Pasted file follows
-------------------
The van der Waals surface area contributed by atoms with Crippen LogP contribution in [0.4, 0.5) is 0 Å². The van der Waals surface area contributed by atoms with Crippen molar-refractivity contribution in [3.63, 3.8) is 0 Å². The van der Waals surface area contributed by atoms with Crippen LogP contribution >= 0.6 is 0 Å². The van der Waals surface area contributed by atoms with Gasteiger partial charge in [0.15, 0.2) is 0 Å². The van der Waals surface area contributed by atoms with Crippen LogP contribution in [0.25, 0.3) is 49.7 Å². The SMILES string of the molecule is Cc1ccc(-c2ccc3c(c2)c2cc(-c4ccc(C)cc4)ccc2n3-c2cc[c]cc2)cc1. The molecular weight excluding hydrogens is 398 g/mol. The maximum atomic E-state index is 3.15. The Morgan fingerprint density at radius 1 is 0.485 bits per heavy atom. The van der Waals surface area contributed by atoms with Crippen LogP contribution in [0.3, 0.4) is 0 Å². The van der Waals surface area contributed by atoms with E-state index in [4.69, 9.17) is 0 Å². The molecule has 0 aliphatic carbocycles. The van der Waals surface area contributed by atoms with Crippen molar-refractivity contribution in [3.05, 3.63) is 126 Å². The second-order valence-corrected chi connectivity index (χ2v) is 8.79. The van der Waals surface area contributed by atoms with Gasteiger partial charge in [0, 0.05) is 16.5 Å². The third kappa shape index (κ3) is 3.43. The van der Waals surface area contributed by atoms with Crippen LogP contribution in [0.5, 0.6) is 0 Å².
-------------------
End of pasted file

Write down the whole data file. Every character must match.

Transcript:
The van der Waals surface area contributed by atoms with Crippen LogP contribution in [0.4, 0.5) is 0 Å². The van der Waals surface area contributed by atoms with Crippen molar-refractivity contribution in [3.63, 3.8) is 0 Å². The van der Waals surface area contributed by atoms with Crippen LogP contribution >= 0.6 is 0 Å². The van der Waals surface area contributed by atoms with Gasteiger partial charge in [0.15, 0.2) is 0 Å². The van der Waals surface area contributed by atoms with Crippen LogP contribution in [0.25, 0.3) is 49.7 Å². The SMILES string of the molecule is Cc1ccc(-c2ccc3c(c2)c2cc(-c4ccc(C)cc4)ccc2n3-c2cc[c]cc2)cc1. The molecular weight excluding hydrogens is 398 g/mol. The maximum atomic E-state index is 3.15. The Morgan fingerprint density at radius 1 is 0.485 bits per heavy atom. The van der Waals surface area contributed by atoms with Crippen LogP contribution in [0.3, 0.4) is 0 Å². The van der Waals surface area contributed by atoms with E-state index in [4.69, 9.17) is 0 Å². The molecule has 0 aliphatic carbocycles. The van der Waals surface area contributed by atoms with Crippen molar-refractivity contribution in [3.05, 3.63) is 126 Å². The second-order valence-corrected chi connectivity index (χ2v) is 8.79. The van der Waals surface area contributed by atoms with Gasteiger partial charge in [0, 0.05) is 16.5 Å². The third kappa shape index (κ3) is 3.43. The van der Waals surface area contributed by atoms with Crippen LogP contribution in [0.5, 0.6) is 0 Å².